Getting onto the property ladder is increasingly difficult and you may find yourself thinking about buying your grandchildren a house instead of leaving them money in your will. There are a number of options available when it comes to this.
Become a guarantor
Being a guarantor has been an option for a number of years and the benefit is that it involves no upfront payment. However, you effectively guarantee the mortgage debt and so, if your grandchild defaults, you would be expected to fund any shortfall. Many of the guarantor mortgages now on offer require you to put up your own home as security. Provided payments are maintained, there will be nothing for you to pay but in the case of default and you were unable to make the necessary payments you could, in extreme cases, lose your home.
Make a gift or loan
If they do not have the money for a deposit then you can always make a straightforward gift or loan. Generally speaking the larger the deposit a buyer is able to put down, the better rate of interest they can obtain. However, lenders are often wary of loans and there can be issues in securing such payments as lenders may not be happy to accept a second charge over the property. They tend to be more relaxed over outright gifts but it is likely you will need to sign a declaration that the money is indeed a gift and you are not expecting repayment at any time in the future.
Get a joint mortgage
If you do not have the available cash to make a gift, then joint mortgages are another option, especially useful if the grandchild is just starting out and expecting over the first few years of the mortgage to see an increase in their income. Taking the mortgage out in joint names initially would enable them to borrow more than they could afford on their own and you could be removed from the mortgage once they are in a better financial position. Be aware that some lenders will require the property to be registered in joint names which could mean you incur additional tax liabilities. Some, however, will allow a joint mortgage with only the child registered as the owner and this is generally a preferable option from a tax point of view. If you had to be a joint owner and already own your own home then you will also need to bear in mind that the higher rate Stamp Duty Land Tax (SDLT) rate would apply too which could substantially increase the upfront costs.
Get a ‘set off’ mortgage
If you have savings which you ideally want to retain, there are some lenders who can offer a type of family ‘set off’ mortgage. This works rather like a standard type of set off mortgage where your savings are put into an account (which cannot be accessed by your grandchildren) but the interest charges on the mortgage are reduced as they are offset by the interest on the savings. There are a number of variations on this theme with some lenders taking money from grandparents as security enabling them to offer a 95% mortgage to the grandchild but also offering interest on the money held in the savings account. It is therefore worth shopping around as new products are being launched fairly regularly as the lenders see the increased demand for this kind of arrangement.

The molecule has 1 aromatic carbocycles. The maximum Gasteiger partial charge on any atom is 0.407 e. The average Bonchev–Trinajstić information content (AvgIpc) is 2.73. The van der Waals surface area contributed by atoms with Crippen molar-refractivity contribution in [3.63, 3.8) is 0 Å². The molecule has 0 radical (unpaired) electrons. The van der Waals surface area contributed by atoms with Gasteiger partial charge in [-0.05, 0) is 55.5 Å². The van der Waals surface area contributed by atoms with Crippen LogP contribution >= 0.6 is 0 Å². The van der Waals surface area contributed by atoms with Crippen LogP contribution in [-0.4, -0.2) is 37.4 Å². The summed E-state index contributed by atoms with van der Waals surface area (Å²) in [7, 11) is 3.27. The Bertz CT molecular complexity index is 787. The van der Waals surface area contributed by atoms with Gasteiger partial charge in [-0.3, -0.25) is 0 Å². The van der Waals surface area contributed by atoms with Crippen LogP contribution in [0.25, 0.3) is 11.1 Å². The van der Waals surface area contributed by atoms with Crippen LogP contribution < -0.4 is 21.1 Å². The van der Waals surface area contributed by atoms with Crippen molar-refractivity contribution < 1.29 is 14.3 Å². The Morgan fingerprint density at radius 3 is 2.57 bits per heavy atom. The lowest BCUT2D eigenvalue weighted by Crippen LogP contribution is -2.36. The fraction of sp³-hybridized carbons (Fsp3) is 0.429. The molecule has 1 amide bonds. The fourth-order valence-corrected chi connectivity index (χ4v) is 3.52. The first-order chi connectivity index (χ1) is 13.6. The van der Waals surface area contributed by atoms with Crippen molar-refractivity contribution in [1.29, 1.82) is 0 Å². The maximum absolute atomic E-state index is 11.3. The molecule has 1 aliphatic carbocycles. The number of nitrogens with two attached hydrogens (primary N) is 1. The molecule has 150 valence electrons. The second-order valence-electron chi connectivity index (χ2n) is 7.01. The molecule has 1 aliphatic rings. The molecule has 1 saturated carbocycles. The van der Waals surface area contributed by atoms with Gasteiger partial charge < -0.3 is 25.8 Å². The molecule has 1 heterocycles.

Get a ‘intergenerational’ mortgage
One of the most recent innovations in this area is the ‘intergenerational’ mortgage which has been launched recently in the UK. The intention is that this will allow grandparents to borrow to fund a grandchild’s (or child’s) first home by offering their home as security but with the intention that other family members pay the interest or settle the debt. Effectively the mortgage payments can be made on an interest only basis and the mortgage passed on to family members following death. They can then choose to repay the loan or continue with the mortgage arrangement. Intergenerational mortgages have been available in countries such as Sweden and Japan (where the cost of home ownership has soared to unprecedented levels) for some time, but whether it is something which will take off here remains to be seen.
In conclusion, there are a variety of options to assist your grandchild getting onto the property ladder. The right option for you depends on your personal circumstances but in every instance, we would advise you thoroughly research your options and seek professional advice before making any final decisions.